on Liberty Tree
; they were instantly taken
Chap. XXXII.} 1768.
down by the friends of the people.
The Governor endeavored to magnify ‘the atrociousness of the insult,’ and to express fears of violence; the Council justly insisted there was no danger of disturbance.
The day was celebrated1
by a temperate festival, at which toasts were drunk to the Freedom of the Press, to Paoli
and the Corsicans, to the joint freedom of America
; to the immortal memory of Brutus
Those who dined together broke up early.
There was no bonfire lighted, and ‘in the evening,’ these are Hutchinson
words, written within the week of the event, ‘we had only such a mob as we have long been used to on the Fifth of November, and other holidays.’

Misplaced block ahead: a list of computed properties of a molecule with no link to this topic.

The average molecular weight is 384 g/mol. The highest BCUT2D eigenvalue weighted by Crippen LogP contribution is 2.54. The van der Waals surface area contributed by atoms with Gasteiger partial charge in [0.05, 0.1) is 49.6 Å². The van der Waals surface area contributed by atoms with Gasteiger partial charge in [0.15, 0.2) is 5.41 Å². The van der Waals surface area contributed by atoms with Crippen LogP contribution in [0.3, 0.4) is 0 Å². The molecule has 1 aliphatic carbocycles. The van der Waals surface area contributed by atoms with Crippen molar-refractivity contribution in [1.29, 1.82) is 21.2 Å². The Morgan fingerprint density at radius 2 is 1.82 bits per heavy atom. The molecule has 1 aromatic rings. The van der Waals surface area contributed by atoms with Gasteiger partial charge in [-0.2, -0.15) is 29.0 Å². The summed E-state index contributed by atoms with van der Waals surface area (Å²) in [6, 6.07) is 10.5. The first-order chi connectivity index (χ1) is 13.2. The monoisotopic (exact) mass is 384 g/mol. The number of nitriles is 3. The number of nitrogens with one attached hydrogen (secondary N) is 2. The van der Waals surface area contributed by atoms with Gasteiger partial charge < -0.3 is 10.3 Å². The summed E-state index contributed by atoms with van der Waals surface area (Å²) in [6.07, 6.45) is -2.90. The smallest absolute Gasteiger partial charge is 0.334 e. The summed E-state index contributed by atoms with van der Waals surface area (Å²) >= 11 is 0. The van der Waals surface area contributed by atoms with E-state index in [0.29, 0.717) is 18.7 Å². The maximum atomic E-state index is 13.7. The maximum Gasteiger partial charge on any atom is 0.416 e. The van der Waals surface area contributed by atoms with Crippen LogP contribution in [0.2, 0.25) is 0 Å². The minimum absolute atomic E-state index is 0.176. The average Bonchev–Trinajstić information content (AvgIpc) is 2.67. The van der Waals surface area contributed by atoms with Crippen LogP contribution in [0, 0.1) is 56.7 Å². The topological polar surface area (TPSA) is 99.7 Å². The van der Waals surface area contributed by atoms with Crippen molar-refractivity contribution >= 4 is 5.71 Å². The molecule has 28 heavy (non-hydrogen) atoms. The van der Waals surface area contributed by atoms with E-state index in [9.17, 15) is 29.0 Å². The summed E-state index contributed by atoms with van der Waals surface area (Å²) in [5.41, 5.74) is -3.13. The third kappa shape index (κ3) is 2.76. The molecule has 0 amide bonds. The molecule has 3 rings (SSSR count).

too, who afterwards made careful inquiry in Boston
, declared the disturbance to have been ‘trifling.’
reported a ‘great disposition to the utmost disorder; hundreds parading the streets with yells and outcries that were quite terrible.’
As the mob passed his house, ‘there was so terrible a yell that it was apprehended they were breaking in. It was not so; however, it caused the same terror as if it had been so.’—‘The whole made it a very terrible night to those who thought themselves objects of the popular fury.’
And this was said of a mere usual gathering of men, women, and children at a time of rejoicing, when no harm was done or intended.
‘I can afford no protection ’